Most people living with Alzheimer’s can still read. We learn to read at an early age, and the act of reading is closely tied to long-term memory. Research has shown that the ability to read is retained by most people living with dementia.
The problem is that much of the reading material produced today can be complicated and confusing. Modern design is busy. Newspapers and magazines use small type to cram more information on pages. Advertising is intentionally distracting, if not deceitful. For someone living with dementia, reading a modern magazine can be frustrating or even overwhelming.
That means there are some things not included in our magazine. Certain elements might be okay in typical magazines, but they simply get in the way when you’re designing a dementia-friendly magazine.
Things Not Included in Our Dementia-Friendly Magazine
Advertising – We don’t include ads, because we don’t want to distract readers. We don’t want to draw attention away from the editorial content. We want to give our readers the time they need to make sense of the words and pictures presented to them. We also don’t include ads, because we don’t want readers to buy things they don’t need. Too much advertising preys on elderly people, including people living with dementia. We want families to feel safe leaving our magazine with loved ones, not worried that they will be pressured or tricked into buying something. In fact, there’s a related element you won’t find in our magazine …
Telephone Numbers – We don’t include any phone numbers. This magazine entertains and informs, but it does not encourage people to seek out additional information from other sources. Instead, it encourages connections with personal memories and emotions. For the same reason, we don’t include website addresses. Well, we made one little exception … on the back cover, we included the Songs & Smiles logo and a line that reads “Please visit songsandsmiles.com for more information.” We intentionally put that line in smaller type so as not to draw attention, but we wanted it there so families could find us and order new issues. Speaking of new issues, we also don’t include …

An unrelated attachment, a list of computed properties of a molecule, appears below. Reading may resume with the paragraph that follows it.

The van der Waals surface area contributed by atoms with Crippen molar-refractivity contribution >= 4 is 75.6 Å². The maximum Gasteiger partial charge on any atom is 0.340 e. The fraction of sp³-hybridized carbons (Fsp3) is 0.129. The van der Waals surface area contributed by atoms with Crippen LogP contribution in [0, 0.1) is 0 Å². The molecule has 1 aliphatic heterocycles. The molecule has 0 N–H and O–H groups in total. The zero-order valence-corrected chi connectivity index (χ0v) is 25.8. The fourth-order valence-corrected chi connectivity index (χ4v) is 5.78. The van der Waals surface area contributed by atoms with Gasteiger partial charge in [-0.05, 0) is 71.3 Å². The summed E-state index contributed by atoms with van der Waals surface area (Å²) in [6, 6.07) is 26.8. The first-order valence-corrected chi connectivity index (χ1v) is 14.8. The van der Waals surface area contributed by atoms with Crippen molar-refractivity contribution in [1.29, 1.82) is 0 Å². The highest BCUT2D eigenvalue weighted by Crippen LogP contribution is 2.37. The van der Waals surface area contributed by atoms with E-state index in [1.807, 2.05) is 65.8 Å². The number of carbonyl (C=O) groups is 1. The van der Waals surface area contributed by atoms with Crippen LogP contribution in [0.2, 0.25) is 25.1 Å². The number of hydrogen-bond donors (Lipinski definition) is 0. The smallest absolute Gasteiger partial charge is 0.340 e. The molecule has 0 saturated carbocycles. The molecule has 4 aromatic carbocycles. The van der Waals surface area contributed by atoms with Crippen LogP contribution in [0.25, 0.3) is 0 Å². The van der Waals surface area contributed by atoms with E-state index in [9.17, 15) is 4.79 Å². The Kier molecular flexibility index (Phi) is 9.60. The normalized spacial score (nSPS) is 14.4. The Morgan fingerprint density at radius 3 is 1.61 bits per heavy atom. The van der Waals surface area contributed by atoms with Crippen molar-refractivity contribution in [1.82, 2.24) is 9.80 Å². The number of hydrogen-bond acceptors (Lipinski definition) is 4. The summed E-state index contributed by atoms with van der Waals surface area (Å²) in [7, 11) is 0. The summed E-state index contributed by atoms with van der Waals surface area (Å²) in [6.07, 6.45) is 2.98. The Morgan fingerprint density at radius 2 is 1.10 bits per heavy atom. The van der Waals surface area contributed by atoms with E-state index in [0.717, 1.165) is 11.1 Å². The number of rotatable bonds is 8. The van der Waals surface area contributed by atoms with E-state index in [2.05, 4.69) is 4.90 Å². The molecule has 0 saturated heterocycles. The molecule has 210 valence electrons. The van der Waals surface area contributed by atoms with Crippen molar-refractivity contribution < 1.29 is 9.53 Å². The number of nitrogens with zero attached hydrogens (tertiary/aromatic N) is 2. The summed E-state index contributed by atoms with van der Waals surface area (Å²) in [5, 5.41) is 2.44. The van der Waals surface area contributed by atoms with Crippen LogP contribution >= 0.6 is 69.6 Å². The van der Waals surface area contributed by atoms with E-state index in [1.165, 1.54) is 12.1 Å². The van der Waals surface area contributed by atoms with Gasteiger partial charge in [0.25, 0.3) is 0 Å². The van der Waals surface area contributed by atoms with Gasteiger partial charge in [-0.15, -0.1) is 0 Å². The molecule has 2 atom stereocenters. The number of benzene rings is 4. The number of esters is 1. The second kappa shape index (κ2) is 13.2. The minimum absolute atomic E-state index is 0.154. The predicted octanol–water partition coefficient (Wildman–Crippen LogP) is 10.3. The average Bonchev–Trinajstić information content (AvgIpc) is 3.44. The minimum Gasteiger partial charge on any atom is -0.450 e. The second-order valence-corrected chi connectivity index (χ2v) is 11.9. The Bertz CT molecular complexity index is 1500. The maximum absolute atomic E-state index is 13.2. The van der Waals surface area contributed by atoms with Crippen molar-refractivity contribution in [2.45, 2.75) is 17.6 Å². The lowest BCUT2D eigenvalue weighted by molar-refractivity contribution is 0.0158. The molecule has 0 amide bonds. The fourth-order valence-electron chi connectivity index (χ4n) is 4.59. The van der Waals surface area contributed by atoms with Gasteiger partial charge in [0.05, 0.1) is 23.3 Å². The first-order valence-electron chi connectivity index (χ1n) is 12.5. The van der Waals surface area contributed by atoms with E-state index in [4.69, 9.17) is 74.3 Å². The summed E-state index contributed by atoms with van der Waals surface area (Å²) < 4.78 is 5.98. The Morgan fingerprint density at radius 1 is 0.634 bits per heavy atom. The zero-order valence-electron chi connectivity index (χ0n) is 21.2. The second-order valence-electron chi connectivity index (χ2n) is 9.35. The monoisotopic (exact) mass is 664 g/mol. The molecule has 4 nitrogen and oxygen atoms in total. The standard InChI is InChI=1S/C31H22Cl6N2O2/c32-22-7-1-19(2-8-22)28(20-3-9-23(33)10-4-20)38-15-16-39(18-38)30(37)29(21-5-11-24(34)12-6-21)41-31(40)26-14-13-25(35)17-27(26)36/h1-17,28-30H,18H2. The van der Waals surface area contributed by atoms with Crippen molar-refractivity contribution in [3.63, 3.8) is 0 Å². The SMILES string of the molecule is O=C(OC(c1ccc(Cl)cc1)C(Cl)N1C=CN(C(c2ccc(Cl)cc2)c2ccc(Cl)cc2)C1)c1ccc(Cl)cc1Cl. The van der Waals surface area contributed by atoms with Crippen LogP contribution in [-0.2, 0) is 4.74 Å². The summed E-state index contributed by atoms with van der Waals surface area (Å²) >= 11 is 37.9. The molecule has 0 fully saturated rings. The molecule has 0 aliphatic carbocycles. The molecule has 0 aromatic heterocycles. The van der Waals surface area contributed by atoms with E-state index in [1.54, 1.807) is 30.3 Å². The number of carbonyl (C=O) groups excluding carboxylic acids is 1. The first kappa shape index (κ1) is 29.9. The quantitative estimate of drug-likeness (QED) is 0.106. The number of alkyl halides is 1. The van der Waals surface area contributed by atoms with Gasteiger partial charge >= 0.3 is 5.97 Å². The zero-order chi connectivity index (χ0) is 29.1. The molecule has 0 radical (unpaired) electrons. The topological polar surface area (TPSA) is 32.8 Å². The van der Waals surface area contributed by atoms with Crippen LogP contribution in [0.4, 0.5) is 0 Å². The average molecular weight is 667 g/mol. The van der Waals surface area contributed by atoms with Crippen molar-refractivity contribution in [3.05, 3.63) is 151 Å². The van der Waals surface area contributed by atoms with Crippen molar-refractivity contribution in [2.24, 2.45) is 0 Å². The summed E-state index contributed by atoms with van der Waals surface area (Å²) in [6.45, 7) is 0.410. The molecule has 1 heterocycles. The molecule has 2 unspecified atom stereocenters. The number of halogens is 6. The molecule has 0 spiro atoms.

Subscription Information – We don’t include subscription cards or, in fact, subscription information of any kind. We don’t want a person living with dementia signing up for something or paying for something in advance. Sadly, deceptive tactics have been used to sell magazine subscriptions to older and vulnerable people. We want no part of that. We want friends and family members to purchase individual copies of our magazine to share with or send to loved ones. We will let people know when new issues are available, but we will never sell magazines we have not yet produced, and we will never offer automatic renewals.
Small Print – We don’t use small type in our magazine, at least not for words intended to be read and enjoyed. We use a little small type for some photo credits and a bit of housekeeping information on the back cover. Other than that, we use larger type with plenty of space between lines, creating an easy and comfortable reading experience. We also use high-contrast color schemes throughout the magazine, with most of the text in black on a bright white background.
Continued on Next Page – We never require our readers to turn the page to continue a story. In fact, we don’t stretch any content into the next column. We want readers to engage with thoughts and ideas without interruption.
Current Events – We don’t include news about current events. Instead, we celebrate people and moments from the 1940s, 1950s, 1960s, and 1970s. We also focus on timeless values and things of interest to people of all ages.
Publication Date – We don’t include the publication date on the cover. The content is timeless, and we don’t want to distract from that. In fact, we don’t mention any dates more recent than the 1970s.
These are just a few of the things not included in our dementia-friendly magazine. What we have included is interesting and entertaining content, designed to spark moments of joy and connection.